AMD Announces Four 5000-Series Ryzen CPUs

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AMD announced four new 5000-series Zen3 processors in a marketing presentation titled "Where Gaming Begins" today. The processors have 6 to 16 cores and base clocks between 3.4 and 3.8 GHz with boost clocks up to 4.9 GHz. TDP is listed as 105W for all but the 6-core model. The new processors will have a MSRP between $300 and $800 when they reach stores on November 5th, 2020. AMD claims the processors will have a 19% IPC performance uplift.

written by 윤채경 (Yoon Chae-kyung). published 2020-10-08last edited 2020-10-09

AMD Where Gaming Begins Video Slide.jpg
AMD spokesperson Mark Papermaster talking about the "Wider, Faster and Even More Efficient" new AMD Zen3 processors in a AMD "Where Gaming Begins" marketing video.

AMD revealed four desktop 5000-series "X" desktop processors coming early November 2020 in a marketing video titled "Where Gaming Begins" today.

Model Release date
and price
Process Cores
(threads)
Clock rate (GHz) Cache memory Socket PCIe
lanes
Memory
support
TDP Stock cooler (box)
Base Boost L1 L2 L3
Ryzen 5 5600X[1] November 5th, 2020
US $299
TSMC
7FF
6 (12) 3.7 4.6 32 KiB

instructions
32 KiB

data
per core

512 KiB
per core
32 MiB AM4 24 DDR4-3200
dual-channel
65 W Wraith Stealth
Ryzen 7 5800X[2] November 5th, 2020
US $449
8 (16) 3.8 4.7 105 W N/A
Ryzen 9 5900X[3] November 5th, 2020
US $549
12 (24) 3.7 4.8 64 MiB
Ryzen 9 5950X[4] November 5th, 2020
US $799
16 (32) 3.4 4.9

AMD spokesperson Mark Papermaster claimed the new 5000-Series "Zen3" Ryzen CPUs will have "higher frequency, higher instruction per clock with design improvements across all of the CPU components and lower latency on top of that".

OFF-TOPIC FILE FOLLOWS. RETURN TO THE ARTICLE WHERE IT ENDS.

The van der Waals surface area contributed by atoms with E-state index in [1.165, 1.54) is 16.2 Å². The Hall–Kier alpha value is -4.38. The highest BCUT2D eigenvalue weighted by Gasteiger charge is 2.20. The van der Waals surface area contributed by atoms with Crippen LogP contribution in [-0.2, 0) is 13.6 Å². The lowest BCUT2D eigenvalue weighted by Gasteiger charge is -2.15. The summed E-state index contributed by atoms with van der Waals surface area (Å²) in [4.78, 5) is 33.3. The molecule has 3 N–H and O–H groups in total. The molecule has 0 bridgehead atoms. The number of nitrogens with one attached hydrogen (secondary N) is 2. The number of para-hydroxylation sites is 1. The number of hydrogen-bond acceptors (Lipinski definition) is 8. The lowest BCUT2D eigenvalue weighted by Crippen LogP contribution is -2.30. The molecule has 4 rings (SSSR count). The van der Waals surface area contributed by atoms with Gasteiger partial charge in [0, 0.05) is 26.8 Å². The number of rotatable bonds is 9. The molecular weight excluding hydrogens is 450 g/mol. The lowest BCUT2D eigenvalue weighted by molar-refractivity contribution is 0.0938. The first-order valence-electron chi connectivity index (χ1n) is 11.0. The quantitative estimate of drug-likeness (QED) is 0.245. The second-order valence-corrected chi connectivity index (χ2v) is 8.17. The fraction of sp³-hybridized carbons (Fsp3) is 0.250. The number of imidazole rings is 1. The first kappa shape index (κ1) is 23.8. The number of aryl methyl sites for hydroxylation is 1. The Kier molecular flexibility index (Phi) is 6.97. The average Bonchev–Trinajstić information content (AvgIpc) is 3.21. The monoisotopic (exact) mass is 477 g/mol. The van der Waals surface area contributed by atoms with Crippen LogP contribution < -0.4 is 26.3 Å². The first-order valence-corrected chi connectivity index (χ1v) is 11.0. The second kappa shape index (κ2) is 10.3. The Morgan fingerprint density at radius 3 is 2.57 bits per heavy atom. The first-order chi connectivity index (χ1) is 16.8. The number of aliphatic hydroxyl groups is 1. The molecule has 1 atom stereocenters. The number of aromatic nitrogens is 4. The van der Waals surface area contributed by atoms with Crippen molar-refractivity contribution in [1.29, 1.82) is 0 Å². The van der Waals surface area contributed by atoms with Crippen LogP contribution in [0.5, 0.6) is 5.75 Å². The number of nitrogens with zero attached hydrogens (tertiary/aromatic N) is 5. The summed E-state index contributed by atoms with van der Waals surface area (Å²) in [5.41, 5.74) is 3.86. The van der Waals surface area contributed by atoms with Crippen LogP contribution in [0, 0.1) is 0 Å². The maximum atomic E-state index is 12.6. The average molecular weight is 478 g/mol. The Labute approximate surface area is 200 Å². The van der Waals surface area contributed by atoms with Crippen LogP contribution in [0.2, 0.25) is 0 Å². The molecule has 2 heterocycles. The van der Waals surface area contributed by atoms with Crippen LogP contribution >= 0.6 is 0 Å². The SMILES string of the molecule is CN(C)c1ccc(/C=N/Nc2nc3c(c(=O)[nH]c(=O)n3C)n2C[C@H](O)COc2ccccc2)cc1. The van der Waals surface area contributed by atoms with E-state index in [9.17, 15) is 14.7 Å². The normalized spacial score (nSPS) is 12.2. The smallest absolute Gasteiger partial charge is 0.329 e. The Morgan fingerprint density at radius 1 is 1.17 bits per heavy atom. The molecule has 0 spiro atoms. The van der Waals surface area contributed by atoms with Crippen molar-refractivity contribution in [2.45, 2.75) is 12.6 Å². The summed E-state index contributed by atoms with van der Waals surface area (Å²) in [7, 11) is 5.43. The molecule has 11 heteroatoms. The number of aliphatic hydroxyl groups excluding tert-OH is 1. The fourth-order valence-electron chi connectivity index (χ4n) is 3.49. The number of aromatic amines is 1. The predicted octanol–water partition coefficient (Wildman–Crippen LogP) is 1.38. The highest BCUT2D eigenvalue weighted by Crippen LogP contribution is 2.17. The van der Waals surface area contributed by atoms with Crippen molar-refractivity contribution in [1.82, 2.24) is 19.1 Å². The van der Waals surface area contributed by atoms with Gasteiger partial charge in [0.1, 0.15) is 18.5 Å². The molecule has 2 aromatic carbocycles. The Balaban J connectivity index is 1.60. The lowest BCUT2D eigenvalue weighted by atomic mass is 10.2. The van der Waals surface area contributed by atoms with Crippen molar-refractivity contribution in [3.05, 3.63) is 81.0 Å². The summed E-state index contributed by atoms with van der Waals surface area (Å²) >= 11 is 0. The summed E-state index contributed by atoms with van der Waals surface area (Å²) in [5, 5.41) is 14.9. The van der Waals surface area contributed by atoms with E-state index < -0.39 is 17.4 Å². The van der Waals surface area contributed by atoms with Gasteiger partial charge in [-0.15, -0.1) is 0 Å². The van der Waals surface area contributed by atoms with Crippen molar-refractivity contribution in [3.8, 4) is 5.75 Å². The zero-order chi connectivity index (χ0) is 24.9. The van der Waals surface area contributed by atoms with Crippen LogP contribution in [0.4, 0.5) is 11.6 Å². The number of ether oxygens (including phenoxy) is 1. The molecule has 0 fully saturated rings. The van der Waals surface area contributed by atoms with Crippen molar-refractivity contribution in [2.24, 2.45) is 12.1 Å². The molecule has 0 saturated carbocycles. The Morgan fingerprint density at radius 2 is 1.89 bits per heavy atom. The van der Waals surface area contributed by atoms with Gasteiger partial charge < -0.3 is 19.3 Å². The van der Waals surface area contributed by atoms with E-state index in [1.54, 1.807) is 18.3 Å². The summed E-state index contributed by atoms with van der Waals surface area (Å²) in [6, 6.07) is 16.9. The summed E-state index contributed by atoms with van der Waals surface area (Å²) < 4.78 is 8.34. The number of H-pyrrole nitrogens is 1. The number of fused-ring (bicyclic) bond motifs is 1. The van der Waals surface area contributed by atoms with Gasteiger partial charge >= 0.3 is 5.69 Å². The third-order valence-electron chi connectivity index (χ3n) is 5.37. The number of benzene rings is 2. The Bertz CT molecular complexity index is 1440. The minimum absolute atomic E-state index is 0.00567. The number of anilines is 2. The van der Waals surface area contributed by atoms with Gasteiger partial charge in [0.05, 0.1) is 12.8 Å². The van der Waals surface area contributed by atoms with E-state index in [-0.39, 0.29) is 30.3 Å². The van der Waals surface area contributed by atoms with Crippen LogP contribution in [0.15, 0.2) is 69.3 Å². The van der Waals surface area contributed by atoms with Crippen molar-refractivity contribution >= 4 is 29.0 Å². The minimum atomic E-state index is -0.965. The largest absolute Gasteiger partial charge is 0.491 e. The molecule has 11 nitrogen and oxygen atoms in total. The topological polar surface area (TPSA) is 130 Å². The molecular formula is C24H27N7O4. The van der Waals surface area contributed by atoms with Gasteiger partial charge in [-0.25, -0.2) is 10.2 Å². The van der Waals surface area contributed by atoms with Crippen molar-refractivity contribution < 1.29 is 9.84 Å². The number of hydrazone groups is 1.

The new processors will have 8-core core complexes, in contrast to the existing 4-core chiplets AMD deploys on their current processors. The 6-core part will therefore have to be one with either two defective, or two disabled, cores. The new core layout means that the 6 and 8 core Ryzen 5 5600X and Ryzen 7 5800X will have a single core-complex with 32 MiB cache while the Ryzen 9 5900X and the Ryzen 9 5950X will have two core-complexes with 32 MiB each.

AMD showed slides with a claim that the new processors will have a "19% Desktop IPC Uplift" for "Greater Performance Across All Applications".

You can watch a seven minute long clip with the Ryzen 5000-series specific technical information below:


The Ryzen 5000-series Zen3 processors segment from "Where Gaming Begins"

AMD showed a slide showing the Shadow of the Tomb Raider Definitive Edition benchmark with a FPS average of 141 using the Ryzen 9 3900 XT and 181 using the Ryzen 9 5900X. AMD did not mention what graphics card they used to archive these frame-rates, only that it was "two otherwise identical systems".

The 5000-series Ryzen processors will be manufactured on a "improved" 7nm process at TSMC.

The new processors will officially only be supported by the X570 and B550 motherboards. Some motherboard vendors will be providing BIOS support for B450 and X470 boards even though it won't be "officially" supported by AMD. Features like PCIe gen4 will not be available to those who go that route.

You can watch the full "Where Gaming Begins" video at YouTube if you enjoy AMD marketing videos for some reason. It's about 25 minutes long.

Footnotes

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Anonymous user #1

16 days ago
Score 0++
I see 7W/core Epyc servers.... and Ryzen is not even the top bin.
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